Medical expenses paid for dependents may be deducted. To claim these expenses, the person must have been a dependent either at the time the medical services were provided or at the time the expenses were paid.
Medical Dependent – Frequently overlooked are deductible medical expenses paid for a person you cannot claim as a dependent on your tax return but who is considered to be a dependent for medical expense purposes. These individuals are frequently referred to as medical dependents. A person generally qualifies as a medical dependent for purposes of the medical expense deduction if:
- That person lived with the taxpayer for the entire year as a member of the household or is related;
- That person was a U.S. citizen or resident, or a resident of Canada or Mexico for some part of the calendar year in which the tax year began; and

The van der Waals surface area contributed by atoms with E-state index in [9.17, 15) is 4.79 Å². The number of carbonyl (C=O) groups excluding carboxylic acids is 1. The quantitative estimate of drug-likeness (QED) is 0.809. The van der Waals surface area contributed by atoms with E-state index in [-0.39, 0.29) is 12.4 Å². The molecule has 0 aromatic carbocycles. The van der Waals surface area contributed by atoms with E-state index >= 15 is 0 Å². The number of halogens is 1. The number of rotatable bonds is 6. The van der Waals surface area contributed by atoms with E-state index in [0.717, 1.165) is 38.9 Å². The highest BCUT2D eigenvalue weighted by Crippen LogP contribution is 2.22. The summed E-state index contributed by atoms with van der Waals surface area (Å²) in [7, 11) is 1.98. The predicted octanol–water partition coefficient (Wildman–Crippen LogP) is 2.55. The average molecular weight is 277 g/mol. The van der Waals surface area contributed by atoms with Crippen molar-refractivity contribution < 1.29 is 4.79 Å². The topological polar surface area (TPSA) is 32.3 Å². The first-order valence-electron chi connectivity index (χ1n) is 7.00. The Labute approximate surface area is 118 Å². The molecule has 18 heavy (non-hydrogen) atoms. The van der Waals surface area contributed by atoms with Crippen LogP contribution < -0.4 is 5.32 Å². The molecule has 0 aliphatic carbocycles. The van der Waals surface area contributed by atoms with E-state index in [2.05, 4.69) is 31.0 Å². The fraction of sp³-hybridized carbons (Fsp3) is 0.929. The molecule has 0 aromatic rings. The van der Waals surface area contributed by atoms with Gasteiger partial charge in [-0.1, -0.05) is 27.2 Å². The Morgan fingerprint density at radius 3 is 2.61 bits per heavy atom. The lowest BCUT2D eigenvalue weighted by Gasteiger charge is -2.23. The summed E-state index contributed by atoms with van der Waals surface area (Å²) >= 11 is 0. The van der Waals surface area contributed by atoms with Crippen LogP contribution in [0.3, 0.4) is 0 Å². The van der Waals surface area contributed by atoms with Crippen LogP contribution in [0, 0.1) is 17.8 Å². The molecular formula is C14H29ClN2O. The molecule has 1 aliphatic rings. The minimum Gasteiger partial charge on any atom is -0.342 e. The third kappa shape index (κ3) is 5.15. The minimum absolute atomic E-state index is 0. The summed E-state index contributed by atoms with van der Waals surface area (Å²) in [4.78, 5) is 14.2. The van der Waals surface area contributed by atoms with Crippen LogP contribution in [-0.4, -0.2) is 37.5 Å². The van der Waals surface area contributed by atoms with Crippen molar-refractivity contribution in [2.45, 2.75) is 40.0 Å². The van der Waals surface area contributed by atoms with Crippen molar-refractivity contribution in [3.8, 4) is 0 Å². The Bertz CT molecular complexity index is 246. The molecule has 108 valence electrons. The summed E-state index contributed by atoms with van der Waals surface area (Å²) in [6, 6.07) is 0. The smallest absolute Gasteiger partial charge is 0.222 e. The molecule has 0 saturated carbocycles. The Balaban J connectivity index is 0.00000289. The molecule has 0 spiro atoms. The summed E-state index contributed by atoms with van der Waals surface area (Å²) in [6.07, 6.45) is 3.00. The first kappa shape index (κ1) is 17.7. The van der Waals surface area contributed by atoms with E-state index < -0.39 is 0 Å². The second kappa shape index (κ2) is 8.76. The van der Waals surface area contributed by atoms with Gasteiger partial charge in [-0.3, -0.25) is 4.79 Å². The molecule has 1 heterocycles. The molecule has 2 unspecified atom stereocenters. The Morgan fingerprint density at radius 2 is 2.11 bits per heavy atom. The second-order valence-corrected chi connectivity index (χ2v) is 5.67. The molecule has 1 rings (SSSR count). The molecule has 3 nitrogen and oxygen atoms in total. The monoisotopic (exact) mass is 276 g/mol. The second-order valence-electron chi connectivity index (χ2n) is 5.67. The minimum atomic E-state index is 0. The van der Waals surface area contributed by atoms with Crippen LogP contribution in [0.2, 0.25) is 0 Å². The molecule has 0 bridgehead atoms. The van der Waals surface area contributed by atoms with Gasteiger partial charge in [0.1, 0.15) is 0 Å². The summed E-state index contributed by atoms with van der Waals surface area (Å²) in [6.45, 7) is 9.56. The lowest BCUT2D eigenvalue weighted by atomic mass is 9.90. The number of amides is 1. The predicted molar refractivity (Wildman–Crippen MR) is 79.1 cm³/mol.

- The taxpayer provided over half of that person’s total support for the calendar year.
Medical expenses of any person who is a dependent may be included, even if an exemption for him or her cannot be claimed on the return.
Child of Divorced or Separated Parents – Sometimes overlooked are medical expenses paid for a taxpayer’s child when the other parent is claiming the child as a dependent. If either parent can claim a child as a dependent under the rules for divorced or separated parents, each parent can include the medical expenses he or she pays for the child. This is true even if the other parent claims the exemption for the child.
Support Claimed Under a Multiple Support Agreement – A multiple support agreement is used when two or more people provide more than half of a person’s support, but no one alone provides more than half. Whoever is considered to have provided more than half of a person’s support under such an agreement can deduct the medical expenses he or she paid on behalf of the person.
If you have questions related to the deductibility of medical expenses you paid, please give this office a call.